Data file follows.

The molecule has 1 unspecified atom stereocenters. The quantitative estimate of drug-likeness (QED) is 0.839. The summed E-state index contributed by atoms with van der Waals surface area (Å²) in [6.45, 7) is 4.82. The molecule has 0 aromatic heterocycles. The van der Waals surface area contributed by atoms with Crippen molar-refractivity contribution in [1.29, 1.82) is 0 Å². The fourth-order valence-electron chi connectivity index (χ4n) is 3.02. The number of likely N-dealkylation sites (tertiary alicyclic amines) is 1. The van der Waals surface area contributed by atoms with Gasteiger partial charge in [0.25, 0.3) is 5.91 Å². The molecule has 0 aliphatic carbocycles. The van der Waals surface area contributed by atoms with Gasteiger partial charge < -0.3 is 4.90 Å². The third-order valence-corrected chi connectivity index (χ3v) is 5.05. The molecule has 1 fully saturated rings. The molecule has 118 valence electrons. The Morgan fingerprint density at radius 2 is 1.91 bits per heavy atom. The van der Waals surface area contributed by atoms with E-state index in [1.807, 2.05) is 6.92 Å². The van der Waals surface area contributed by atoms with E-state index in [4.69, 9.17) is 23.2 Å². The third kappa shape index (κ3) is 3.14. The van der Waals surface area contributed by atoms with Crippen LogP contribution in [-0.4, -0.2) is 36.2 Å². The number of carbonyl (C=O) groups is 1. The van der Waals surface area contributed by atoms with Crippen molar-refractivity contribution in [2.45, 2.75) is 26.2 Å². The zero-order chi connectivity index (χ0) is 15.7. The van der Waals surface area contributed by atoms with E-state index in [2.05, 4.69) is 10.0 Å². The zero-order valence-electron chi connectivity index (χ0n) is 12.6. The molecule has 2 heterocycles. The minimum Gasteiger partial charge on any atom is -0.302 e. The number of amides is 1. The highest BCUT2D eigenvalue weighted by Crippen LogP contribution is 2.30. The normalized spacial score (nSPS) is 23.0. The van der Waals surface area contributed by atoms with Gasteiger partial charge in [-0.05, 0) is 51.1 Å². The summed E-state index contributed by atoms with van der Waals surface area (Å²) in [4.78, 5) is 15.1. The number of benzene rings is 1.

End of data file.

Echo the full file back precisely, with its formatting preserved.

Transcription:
The molecule has 1 unspecified atom stereocenters. The quantitative estimate of drug-likeness (QED) is 0.839. The summed E-state index contributed by atoms with van der Waals surface area (Å²) in [6.45, 7) is 4.82. The molecule has 0 aromatic heterocycles. The van der Waals surface area contributed by atoms with Crippen molar-refractivity contribution in [1.29, 1.82) is 0 Å². The fourth-order valence-electron chi connectivity index (χ4n) is 3.02. The number of likely N-dealkylation sites (tertiary alicyclic amines) is 1. The van der Waals surface area contributed by atoms with Gasteiger partial charge in [0.25, 0.3) is 5.91 Å². The molecule has 0 aliphatic carbocycles. The van der Waals surface area contributed by atoms with Gasteiger partial charge < -0.3 is 4.90 Å². The third-order valence-corrected chi connectivity index (χ3v) is 5.05. The molecule has 1 fully saturated rings. The molecule has 118 valence electrons. The Morgan fingerprint density at radius 2 is 1.91 bits per heavy atom. The van der Waals surface area contributed by atoms with E-state index in [1.807, 2.05) is 6.92 Å². The van der Waals surface area contributed by atoms with E-state index in [4.69, 9.17) is 23.2 Å². The third kappa shape index (κ3) is 3.14. The van der Waals surface area contributed by atoms with Crippen LogP contribution in [-0.4, -0.2) is 36.2 Å². The number of carbonyl (C=O) groups is 1. The van der Waals surface area contributed by atoms with Crippen molar-refractivity contribution in [2.45, 2.75) is 26.2 Å². The zero-order chi connectivity index (χ0) is 15.7. The van der Waals surface area contributed by atoms with E-state index in [2.05, 4.69) is 10.0 Å². The zero-order valence-electron chi connectivity index (χ0n) is 12.6. The molecule has 2 heterocycles. The minimum Gasteiger partial charge on any atom is -0.302 e. The number of amides is 1. The highest BCUT2D eigenvalue weighted by Crippen LogP contribution is 2.30. The normalized spacial score (nSPS) is 23.0. The van der Waals surface area contributed by atoms with Gasteiger partial charge in [-0.05, 0) is 51.1 Å². The summed E-state index contributed by atoms with van der Waals surface area (Å²) in [4.78, 5) is 15.1. The number of benzene rings is 1.